Projected Number of 18 Year Olds by Level of Parent Education Attainment No College Some College - Associates One Bachelor’s Two Bachelor’s One Bachelor’s, One Advanced Two Advanced Source: Census Bureau, American Community Survey – PUMS, 05/06 Merge Files – HCRC Custom Tabulation
Cumulative Projected Percent Change in 18 Year Olds from 2007 by Level of Parent Education Attainment One Bachelor’s, One Advanced Two Bachelor’s Two Advanced Some College - Associates One Bachelor’s No College Source: Census Bureau, American Community Survey – PUMS, 05/06 Merge Files – HCRC Custom Tabulation
Projected Entering Enrollment at Private Colleges and Universities by Level of Parent Education Attainment Two Advanced One Bachelor’s, One Advanced Two Bachelor’s One Bachelor’s Some College - Associates No College Source: Census Bureau, American Community Survey – PUMS, 05/06 Merge Files – HCRC Custom Tabulation
Estimated National Enrollment Funnel for 2007 for White Females 1200 or 30 and above 1100 or 24 and above $75,000 $125,000 $75,000 $125,000 Source: Census, College Board, CDS, IPEDS, HCRC Custom Tabulation
Estimated National Enrollment Funnel for 2007 for White Males 1200 or 30 and above 1100 or 24 and above $75,000 $125,000 $75,000 $125,000 Source: Census, College Board, CDS, IPEDS, HCRC Custom Tabulation
Estimated National Enrollment Funnel for 2007 for Black Females 1200 or 30 and above 1100 or 24 and above $75,000 $125,000 $75,000 $125,000 Source: Census, College Board, CDS, IPEDS, HCRC Custom Tabulation
Estimated National Enrollment Funnel for 2007 for Black Males 1200 or 30 and above 1100 or 24 and above $75,000 $125,000 $75,000 $125,000 Source: Census, College Board, CDS, IPEDS, HCRC Custom Tabulation
Estimated National Enrollment Funnel for 2007 for Hispanic Females 1200 or 30 and above 1100 or 24 and above $75,000 $125,000 $75,000 $125,000 Source: Census, College Board, CDS, IPEDS, HCRC Custom Tabulation
Estimated National Enrollment Funnel for 2007 for Hispanic Males 1200 or 30 and above 1100 or 24 and above $75,000 $125,000 $75,000 $125,000 Source: Census, College Board, CDS, IPEDS, HCRC Custom Tabulation
Ratio of Degrees per FTE Student – AICAD and Private and Public Sector AICAD Competitors: Fiscal 1997 to 2005 Private Competitors Public Competitors AICAD Source: NCES IPEDS – JFF Merge File, HCRC Custom Tabulation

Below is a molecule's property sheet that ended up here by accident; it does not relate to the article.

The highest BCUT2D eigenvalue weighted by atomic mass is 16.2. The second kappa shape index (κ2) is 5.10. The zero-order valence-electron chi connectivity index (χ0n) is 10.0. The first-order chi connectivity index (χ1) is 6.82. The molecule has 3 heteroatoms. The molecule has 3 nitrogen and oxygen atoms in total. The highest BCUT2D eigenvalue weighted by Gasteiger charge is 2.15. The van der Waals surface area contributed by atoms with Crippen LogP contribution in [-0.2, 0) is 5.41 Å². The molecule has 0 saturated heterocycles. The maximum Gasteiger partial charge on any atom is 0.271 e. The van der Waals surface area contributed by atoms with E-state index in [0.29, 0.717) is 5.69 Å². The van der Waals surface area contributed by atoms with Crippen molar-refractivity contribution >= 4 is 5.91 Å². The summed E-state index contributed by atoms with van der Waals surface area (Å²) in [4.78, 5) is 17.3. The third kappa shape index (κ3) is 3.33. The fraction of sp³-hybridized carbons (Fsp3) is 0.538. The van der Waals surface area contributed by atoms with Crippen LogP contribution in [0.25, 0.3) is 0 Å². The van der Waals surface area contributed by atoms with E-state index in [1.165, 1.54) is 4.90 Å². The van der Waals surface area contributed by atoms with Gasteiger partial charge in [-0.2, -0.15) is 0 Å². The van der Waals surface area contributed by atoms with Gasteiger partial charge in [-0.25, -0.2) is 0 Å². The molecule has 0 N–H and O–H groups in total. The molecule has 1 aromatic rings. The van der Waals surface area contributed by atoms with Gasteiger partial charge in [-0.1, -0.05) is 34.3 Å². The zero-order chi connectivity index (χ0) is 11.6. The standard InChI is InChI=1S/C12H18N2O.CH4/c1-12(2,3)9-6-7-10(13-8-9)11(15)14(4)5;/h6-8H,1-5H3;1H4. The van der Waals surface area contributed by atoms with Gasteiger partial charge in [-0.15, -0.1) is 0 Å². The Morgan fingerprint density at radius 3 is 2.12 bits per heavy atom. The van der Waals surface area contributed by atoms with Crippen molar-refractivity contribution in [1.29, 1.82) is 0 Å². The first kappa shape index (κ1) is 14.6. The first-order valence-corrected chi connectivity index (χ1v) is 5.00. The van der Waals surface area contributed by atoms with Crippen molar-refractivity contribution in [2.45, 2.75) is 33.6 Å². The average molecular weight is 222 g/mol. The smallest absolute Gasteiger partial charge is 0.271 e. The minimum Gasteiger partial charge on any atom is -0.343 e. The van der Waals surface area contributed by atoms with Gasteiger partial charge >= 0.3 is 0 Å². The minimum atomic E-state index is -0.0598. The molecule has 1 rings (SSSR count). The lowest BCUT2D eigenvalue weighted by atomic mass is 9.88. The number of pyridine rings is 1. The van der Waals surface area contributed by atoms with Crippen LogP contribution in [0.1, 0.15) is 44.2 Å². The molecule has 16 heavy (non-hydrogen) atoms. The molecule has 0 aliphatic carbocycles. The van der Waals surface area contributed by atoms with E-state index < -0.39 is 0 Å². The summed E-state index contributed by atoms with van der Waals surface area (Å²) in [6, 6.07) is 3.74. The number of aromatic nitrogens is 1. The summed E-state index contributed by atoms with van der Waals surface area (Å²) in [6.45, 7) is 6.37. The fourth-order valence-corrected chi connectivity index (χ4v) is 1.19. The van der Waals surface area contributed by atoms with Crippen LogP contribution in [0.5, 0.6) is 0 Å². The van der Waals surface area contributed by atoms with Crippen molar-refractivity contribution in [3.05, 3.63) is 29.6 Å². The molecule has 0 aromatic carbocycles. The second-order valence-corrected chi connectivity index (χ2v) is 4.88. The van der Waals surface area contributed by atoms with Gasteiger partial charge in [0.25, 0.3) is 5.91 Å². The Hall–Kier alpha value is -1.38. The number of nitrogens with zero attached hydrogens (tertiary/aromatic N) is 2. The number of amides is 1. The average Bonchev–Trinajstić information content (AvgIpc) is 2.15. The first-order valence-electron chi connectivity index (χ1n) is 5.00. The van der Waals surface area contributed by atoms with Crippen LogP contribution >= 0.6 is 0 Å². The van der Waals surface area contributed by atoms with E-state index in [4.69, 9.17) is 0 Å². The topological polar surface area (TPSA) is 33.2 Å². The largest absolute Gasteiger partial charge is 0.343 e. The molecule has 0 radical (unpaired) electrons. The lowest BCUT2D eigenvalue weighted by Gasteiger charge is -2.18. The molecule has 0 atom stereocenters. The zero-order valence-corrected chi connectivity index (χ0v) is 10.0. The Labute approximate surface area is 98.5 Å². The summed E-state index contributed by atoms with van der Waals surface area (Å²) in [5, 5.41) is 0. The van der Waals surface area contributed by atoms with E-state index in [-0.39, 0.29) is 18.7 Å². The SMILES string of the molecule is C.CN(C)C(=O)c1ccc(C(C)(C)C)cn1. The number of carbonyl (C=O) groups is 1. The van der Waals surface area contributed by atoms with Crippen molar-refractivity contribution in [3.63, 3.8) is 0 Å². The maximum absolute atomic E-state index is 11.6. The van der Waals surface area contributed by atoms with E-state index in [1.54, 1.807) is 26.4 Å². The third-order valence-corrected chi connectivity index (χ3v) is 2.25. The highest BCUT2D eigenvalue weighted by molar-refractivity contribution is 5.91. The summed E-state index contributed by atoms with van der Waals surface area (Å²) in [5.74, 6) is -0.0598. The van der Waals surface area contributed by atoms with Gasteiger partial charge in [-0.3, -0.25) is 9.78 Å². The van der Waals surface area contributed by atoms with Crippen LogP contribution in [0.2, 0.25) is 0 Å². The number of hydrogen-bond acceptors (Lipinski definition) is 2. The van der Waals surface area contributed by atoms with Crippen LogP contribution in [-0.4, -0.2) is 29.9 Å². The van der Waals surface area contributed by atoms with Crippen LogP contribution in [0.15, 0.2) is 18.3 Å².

Published Tuition and Fees – AICAD and Private and Public Sector AICAD Competitors: Fiscal 1997 to 2005 – in CPI Adjusted Dollars AICAD Private Competitors Public Competitors – Out of State Public Competitors – In State Source: NCES IPEDS – JFF Merge File, HCRC Custom Tabulation
Tuition Reliance – AICAD and Private and Public Sector AICAD Competitors: Fiscal 1997 to 2005 – in CPI Adjusted Dollars AICAD Private Competitors Public Competitors Source: NCES IPEDS – JFF Merge File, HCRC Custom Tabulation
Fully Loaded Cost* per FTE Student – AICAD and Private and Public Sector AICAD Competitors: Fiscal 1997 to 2005 – in CPI Adjusted Dollars Private Competitors AICAD Public Competitors * Fully Loaded Cost per FTE = Current Fund Expenditure for (Instruction, Student Services, and a pro-rated share of Academic and Institutional Support and O&M based on instructional share of instruction, research and public services) / FTE Enrollment Source: NCES IPEDS – JFF Merge File, HCRC Custom Tabulation
Fully Loaded Cost per Degree* – AICAD and Private and Public Sector AICAD Competitors: Fiscal 1997 to 2005 – in CPI Adjusted Dollars AICAD Private Competitors Public Competitors * Fully Loaded Cost per Degree = Current Fund Expenditure for (Instruction, Student Services, and a pro-rated share of Academic and Institutional Support and O&M based on instructional share of instruction, research and public services) / Total Degrees Awarded Source: NCES IPEDS – JFF Merge File, HCRC Custom Tabulation
Average Instructional Subsidy* per FTE – AICAD and Private and Public Sector AICAD Competitors: Fiscal 1997 to 2005 – in CPI Adjusted Dollars Public Competitors AICAD Private Competitors * Instructional Subsidy is the Net Difference between Fully Loaded Cost per FTE and Average Net Tuition per FTE Student Source: NCES IPEDS – JFF Merge File, HCRC Custom Tabulation
Common Theories Underlying Cost Escalation Demand Pull The absence of a widely accessible alternative to a college degree (such as the apprentice system in Europe) coupled with societal revere for attainment and the almost universal aspiration among high school students to attend college, and a large and still rising opportunity cost of not attending all help account for rising college going rates and sustained enrollment demand. Revenue Push Ready access to (low cost) capital – both through the federal guaranteed loan program and more recently through private student loans, as well as historically low mortgage rates, coupled with third party subsidization (government grants, appropriations, gifts and investment return) all serve to buffer institutions from the rigors of the marketplace and undermined cost discipline. Price Shifting Over the course of the past two decades, there has been a well pronounced pattern of price shifting in which tuition increases in lieu of other revenue sources. This behavior is most common among public colleges and universities during periods of economic recession when state appropriates are reduced. In the independent sector, price shifting is observed during periods of slow growth or declining investment return – resulting in greater reliance on tuition. Internalizing the Externalities The scholarly literature of the 1990s sought to differentiate among costs that are externally imposed (and thus deemed unavoidable or justifiable) from costs that are discretionary, avoidable, and unrelated to the enhancement of the core “product” of higher education. A simple example relates to changes in the federal needs analysis that might reduce expected family contributions, thereby raising the level of financial need and the demand on institutional aid. Another example might be at less selective institutions that enroll students with weak academic preparation, who in turn require additional services. Source: HCRC Custom Tabulation